How one mom made the tough decision to put her son in a home...
For those of you that are probably asking and wondering why Joseph does not live at home, I just wanted to share my story.
A beautiful piece written by Annie Ayoub
First off, it is very important for all of you to know that it is not because he has Autism, or is nonverbal, because he is pretty verbal, it is the fact that he has very impulsive and challenging behavioural issues that we cannot, as a family, meet his needs in a home environment.
Trust me, people that know me personally, know the type of parents that Joe and I are. They know about all the challenges we face throughout the years trying to help Joseph get the support and services that he needed to reach his full potential. Unfortunately, however, the behaviours existed since the age of three, and increased as he got older.
Joseph was diagnosed with Autism at the age of two, and I can literally write a book for all the different help and support we gave him. ABA was really the main therapy we used for him since he was a toddler, and even until now. We are very lucky, because the state that we live in provides so much family support and services (that all states should equally have)!
Some of Joseph's impulsive behaviours consist of: eloping, biting, scratching, slapping, throwing, pulling hair, kicking and occasionally smearing faeces, droppings, etc. On a good note, his eloping is very rare and not often at this point in time.
He has eloped on a few occasions, and police were involved, but thankfully all times he was found safe! I always felt like he had a guardian angel on his shoulder, because he has really been lucky in all the times that he did elope!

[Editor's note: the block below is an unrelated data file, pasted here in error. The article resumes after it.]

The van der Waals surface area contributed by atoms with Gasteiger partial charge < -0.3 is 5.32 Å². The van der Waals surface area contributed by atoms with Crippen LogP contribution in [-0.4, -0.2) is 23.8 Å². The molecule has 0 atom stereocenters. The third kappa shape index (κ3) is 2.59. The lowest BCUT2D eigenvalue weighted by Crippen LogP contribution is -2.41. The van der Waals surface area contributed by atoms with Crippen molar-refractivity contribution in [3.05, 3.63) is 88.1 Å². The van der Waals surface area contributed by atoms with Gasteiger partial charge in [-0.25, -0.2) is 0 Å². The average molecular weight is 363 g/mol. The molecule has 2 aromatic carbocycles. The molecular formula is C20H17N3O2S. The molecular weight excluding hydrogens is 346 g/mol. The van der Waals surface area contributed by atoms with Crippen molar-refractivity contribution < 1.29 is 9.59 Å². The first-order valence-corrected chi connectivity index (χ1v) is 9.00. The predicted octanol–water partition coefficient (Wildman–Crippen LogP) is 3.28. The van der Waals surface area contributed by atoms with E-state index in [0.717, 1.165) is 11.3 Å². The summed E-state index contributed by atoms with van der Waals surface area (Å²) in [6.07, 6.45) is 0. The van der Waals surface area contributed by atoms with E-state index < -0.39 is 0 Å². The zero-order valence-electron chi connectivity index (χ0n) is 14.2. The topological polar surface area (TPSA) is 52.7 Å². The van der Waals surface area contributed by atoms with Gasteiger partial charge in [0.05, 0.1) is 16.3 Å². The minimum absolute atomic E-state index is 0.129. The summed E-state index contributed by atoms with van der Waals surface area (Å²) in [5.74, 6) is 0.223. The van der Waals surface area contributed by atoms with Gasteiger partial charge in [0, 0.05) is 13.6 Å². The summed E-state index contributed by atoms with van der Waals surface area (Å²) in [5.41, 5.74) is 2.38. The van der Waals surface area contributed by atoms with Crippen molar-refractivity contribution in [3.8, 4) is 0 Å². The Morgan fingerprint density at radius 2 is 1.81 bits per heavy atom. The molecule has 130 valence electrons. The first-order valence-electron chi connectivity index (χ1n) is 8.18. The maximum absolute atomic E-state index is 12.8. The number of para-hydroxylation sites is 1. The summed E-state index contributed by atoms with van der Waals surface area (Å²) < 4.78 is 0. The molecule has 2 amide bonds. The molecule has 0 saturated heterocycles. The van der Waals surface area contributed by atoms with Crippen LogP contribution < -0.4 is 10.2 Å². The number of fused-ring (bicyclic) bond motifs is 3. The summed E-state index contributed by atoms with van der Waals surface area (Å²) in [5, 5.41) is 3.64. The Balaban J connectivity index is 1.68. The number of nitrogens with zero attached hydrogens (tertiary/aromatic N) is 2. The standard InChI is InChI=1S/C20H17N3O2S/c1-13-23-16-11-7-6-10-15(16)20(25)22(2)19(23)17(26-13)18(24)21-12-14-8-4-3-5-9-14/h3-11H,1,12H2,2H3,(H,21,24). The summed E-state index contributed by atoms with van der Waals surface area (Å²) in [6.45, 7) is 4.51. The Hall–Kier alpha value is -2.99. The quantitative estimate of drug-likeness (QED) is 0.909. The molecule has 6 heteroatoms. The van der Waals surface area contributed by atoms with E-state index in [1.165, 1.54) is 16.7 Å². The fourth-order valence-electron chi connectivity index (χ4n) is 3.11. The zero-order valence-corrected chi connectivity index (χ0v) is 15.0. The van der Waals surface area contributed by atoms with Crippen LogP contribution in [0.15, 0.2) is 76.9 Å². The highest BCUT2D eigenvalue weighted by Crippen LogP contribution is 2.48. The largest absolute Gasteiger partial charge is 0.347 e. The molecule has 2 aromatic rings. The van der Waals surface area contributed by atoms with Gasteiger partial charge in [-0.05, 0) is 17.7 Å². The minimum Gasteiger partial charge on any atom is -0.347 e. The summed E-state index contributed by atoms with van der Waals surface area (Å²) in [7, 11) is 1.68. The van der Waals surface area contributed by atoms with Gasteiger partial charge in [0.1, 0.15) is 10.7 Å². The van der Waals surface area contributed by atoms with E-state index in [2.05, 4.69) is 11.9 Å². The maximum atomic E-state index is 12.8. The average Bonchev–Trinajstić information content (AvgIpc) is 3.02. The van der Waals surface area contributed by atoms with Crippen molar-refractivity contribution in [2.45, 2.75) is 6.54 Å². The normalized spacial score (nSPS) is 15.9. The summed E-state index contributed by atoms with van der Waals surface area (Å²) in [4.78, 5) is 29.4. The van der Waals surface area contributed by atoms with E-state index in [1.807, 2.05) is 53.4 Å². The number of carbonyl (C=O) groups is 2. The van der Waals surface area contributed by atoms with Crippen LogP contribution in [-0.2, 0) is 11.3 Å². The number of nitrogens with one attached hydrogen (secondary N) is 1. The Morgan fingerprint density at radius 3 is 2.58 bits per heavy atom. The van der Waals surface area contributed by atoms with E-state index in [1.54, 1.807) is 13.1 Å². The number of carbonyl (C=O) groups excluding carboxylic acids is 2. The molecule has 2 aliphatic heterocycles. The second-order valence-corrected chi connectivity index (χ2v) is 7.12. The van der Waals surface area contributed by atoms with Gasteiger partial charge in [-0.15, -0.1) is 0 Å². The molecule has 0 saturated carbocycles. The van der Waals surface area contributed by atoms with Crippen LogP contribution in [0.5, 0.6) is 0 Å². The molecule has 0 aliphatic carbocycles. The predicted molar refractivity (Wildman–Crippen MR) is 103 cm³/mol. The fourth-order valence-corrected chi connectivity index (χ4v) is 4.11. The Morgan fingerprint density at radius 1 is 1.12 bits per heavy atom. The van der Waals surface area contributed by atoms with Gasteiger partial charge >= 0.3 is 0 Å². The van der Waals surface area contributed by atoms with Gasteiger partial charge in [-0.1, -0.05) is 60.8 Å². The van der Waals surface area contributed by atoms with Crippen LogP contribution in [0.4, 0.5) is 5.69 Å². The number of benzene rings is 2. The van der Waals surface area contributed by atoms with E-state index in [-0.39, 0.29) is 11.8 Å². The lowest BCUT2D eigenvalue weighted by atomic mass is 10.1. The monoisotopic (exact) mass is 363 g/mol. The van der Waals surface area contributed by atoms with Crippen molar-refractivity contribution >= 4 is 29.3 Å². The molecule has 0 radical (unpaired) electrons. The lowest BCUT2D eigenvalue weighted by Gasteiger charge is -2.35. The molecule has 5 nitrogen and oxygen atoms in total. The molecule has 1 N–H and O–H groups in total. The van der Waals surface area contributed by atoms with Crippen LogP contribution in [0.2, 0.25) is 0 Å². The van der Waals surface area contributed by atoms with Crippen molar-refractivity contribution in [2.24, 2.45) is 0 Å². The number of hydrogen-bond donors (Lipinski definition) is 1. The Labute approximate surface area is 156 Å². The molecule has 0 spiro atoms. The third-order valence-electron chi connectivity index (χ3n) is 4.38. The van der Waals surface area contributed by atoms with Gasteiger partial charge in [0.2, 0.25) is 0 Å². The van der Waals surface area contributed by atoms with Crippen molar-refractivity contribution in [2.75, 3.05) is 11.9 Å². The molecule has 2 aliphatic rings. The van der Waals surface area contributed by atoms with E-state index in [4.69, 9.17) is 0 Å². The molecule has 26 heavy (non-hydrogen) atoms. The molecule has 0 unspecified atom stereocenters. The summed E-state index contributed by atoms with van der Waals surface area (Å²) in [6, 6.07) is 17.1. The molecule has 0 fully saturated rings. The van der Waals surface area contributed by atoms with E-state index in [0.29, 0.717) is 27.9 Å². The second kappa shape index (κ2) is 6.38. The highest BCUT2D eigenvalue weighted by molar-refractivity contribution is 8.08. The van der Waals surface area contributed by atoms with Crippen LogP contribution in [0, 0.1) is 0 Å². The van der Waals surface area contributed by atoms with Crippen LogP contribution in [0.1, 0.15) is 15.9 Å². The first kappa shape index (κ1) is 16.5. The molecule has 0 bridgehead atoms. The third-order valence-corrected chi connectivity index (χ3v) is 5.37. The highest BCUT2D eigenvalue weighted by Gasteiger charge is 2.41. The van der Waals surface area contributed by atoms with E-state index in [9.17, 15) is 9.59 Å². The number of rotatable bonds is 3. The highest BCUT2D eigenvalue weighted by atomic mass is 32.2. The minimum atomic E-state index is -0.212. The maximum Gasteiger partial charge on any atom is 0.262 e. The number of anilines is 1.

It makes it more difficult when you have a child, who cannot be left alone, because of impulsive, and sometimes dangerous, behaviours that he might do. There were occasions where glass was thrown in my house, and thankfully nobody got hurt. I have a younger daughter, who is 11, and unfortunately has been neglected for so many years, because when one parent needs to work and the other is home trying to do her best to meet the needs of both her children, unfortunately the typical one gets neglected, and left behind!
I was the one that said in the past, I would NEVER put my son in a home, but trust me you can never say never!!
When you get to the point when you are so burnt out, and it becomes a health risk, and you are all prisoners in your own home because you cannot take your child out in public, you know that you are not helping your child or meeting his needs.
It was even more difficult, because Joseph was initially placed in a children's Residency a good hour away from our home at the age of 12. It was a very good place, don't get me wrong, where he was loved and cared for, but we wanted our boy close to us as possible.
Having to drive almost 2 hours in traffic just to see our son or bring him home for the weekend, was torture. We were doing that for a little over two years and it was hard, but the best for us as a family and, most importantly, for him to get the proper help that he needed.
For the past year now, he is less than 10 minutes from our home in a wonderful place. It kind of looks like a college campus, where he gets around the clock professional care, with trained staff that love and care for him so much!
Joseph is very bright, and if he was not happy there, trust me we would know. They are able to take him out in public, which we as parents cannot do. He goes everywhere including stores, indoor/outdoor game and ride facilities, parks, basically all the things that children should be doing and going to. They help in making him more independent, and are helping him to reach his full potential! The school is literally next-door to him.
We as parents make the choice when we would like to bring our child home, for home visits, and visit whenever we like. I have a strict structure and routine with Joseph, because he thrives on days that he comes home and when I visit him.
I hope this information will be of help to some of you. Every child is so different on the spectrum, and not all children will need or benefit from being placed in a home, but no one should ever judge another parent.
I wish nothing but the best for each and everyone of you and I hope that you all can make the right decisions for your children in the long run for them to live an independent and productive life as much as possible.
May God bless you all!
Edited by: Priya Gupta